by Tom Aswell
Republican members of the Louisiana Legislature are pretty smug about their ability to block any proposed legislation or budget put forward by Gov. John Bel Edwards.
Witness the antics of Rep. Cameron Henry (R-Metairie) as he danced to puppeteer/House Speaker Taylor Barras (R-New Iberia) in rejecting the findings of the Revenue Estimating Conference, effectively killing any chance Edwards had of implementing badly needed pay raises for Louisiana’s public school teachers.
But do Henry and Barras, members in good standing of the “Caucus of No,” give a damn about teachers or, for that matter, the state as a whole?
Why is Governor John Bel Edwards having so many problems with the Louisiana legislature? Is he simply a weak administrator who--for one reason or not--cannot get the Republican dominated legislative bodies to support his agenda? Or is he a strong governor who simply faces a recalcitrant republican-controlled legislature and GOP-based business community, who are using their political clout to limit his power for political purposes? Or, are there some other reasons?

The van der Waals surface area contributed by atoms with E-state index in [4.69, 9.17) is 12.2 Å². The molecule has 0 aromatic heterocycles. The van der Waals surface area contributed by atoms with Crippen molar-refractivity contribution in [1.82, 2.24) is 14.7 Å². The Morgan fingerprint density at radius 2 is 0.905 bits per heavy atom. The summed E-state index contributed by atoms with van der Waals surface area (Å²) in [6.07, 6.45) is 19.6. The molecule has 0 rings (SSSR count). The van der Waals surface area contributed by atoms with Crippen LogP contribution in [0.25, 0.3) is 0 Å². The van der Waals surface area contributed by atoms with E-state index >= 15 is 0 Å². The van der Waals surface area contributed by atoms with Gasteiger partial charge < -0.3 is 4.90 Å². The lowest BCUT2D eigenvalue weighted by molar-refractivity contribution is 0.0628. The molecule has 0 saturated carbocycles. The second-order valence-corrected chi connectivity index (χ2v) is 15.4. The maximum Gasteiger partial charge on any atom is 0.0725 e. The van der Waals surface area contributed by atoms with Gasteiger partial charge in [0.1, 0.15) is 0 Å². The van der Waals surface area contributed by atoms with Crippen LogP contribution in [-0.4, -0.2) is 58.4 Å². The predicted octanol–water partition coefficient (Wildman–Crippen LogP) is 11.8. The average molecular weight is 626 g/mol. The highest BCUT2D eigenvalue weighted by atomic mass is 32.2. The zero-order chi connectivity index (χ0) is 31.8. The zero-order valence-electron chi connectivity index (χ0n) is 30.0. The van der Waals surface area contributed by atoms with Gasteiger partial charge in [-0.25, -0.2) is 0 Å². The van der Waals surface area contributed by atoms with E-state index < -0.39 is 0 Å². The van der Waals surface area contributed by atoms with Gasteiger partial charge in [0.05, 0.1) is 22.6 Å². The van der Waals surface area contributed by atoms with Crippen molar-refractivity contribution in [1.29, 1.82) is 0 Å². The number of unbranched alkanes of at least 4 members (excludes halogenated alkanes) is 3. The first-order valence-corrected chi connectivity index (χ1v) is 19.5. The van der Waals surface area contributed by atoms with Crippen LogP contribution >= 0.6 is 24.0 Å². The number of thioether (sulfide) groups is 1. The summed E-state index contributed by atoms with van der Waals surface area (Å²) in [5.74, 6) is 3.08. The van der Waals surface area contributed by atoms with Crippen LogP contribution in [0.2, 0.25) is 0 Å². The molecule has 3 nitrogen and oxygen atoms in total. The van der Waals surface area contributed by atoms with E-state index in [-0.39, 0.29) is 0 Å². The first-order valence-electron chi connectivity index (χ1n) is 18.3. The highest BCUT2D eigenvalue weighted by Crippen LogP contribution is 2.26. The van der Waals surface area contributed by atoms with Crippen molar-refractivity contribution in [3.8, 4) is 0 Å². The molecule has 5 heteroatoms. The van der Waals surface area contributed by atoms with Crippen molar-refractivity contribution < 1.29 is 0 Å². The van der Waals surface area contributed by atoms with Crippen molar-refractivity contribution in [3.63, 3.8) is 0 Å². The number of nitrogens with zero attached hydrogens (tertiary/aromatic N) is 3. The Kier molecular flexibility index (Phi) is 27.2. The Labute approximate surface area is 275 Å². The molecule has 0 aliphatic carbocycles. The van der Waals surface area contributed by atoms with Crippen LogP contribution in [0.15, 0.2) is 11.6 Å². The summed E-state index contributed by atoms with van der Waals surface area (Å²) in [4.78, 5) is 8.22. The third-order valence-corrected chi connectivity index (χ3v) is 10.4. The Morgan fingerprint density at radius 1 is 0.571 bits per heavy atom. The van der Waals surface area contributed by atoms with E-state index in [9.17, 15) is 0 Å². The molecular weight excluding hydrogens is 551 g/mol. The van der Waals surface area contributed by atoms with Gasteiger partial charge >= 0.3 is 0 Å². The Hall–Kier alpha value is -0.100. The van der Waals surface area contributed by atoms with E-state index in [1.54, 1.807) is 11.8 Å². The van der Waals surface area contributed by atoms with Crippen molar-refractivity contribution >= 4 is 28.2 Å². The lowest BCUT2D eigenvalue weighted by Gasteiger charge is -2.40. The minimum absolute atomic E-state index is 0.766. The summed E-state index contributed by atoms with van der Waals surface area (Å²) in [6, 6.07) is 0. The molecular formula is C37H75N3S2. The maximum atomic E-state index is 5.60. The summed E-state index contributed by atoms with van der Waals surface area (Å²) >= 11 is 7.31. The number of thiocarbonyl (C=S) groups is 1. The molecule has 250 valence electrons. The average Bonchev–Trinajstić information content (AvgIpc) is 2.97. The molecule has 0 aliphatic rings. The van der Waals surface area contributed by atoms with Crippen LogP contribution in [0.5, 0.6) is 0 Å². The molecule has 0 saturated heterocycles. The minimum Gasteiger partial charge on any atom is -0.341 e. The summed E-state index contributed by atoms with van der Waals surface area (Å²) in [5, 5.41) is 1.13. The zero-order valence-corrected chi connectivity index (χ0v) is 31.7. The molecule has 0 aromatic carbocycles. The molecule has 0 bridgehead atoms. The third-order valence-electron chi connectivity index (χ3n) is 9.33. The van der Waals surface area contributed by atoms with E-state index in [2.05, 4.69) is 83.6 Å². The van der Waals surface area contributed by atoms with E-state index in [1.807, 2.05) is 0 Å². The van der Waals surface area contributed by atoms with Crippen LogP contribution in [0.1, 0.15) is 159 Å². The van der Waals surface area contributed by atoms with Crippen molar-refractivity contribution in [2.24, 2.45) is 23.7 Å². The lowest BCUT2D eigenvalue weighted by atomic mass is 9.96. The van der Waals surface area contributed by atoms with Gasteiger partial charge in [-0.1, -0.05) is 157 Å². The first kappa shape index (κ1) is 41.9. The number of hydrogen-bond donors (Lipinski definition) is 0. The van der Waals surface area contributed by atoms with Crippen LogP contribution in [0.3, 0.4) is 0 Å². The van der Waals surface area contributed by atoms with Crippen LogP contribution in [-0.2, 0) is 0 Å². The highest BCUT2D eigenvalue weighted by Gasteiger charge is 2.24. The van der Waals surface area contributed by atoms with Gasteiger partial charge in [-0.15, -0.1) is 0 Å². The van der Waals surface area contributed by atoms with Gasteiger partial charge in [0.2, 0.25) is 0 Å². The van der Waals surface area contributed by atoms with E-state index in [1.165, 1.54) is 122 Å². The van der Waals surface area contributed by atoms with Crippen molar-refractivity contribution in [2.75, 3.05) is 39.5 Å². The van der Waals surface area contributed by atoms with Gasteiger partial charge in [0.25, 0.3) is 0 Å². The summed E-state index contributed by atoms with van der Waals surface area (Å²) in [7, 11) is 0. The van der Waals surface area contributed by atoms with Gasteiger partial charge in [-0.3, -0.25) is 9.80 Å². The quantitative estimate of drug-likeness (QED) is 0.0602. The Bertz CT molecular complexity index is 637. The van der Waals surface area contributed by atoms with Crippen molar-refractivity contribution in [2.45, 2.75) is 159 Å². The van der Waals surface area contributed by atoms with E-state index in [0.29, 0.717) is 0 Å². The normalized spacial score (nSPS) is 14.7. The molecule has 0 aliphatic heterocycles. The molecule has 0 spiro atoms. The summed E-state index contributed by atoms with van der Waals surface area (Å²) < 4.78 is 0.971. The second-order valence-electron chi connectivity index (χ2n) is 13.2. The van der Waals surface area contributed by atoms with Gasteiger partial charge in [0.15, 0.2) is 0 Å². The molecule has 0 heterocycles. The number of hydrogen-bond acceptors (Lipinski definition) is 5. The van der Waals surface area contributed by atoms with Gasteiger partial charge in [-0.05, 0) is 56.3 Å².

The Louisiana legislative process crashed with no fix for the massive fiscal cliff. What happened and where do we go from here?
This was the gist of the questions I had for Tyler Bridges, reporter for The Advocate, who covers the Louisiana legislature and politics for the newspaper. Now that the legislative fiscal session 2018, called by Louisiana Governor John Bel Edwards, is history and all that’s left for now, is the blame game. It is obvious that DC politics has hit Louisiana. Republicans and Democrats don’t trust one another. Not that this comes as a surprise. But what might be the impact to the state and vital institutions, now that the impasse has been recorded?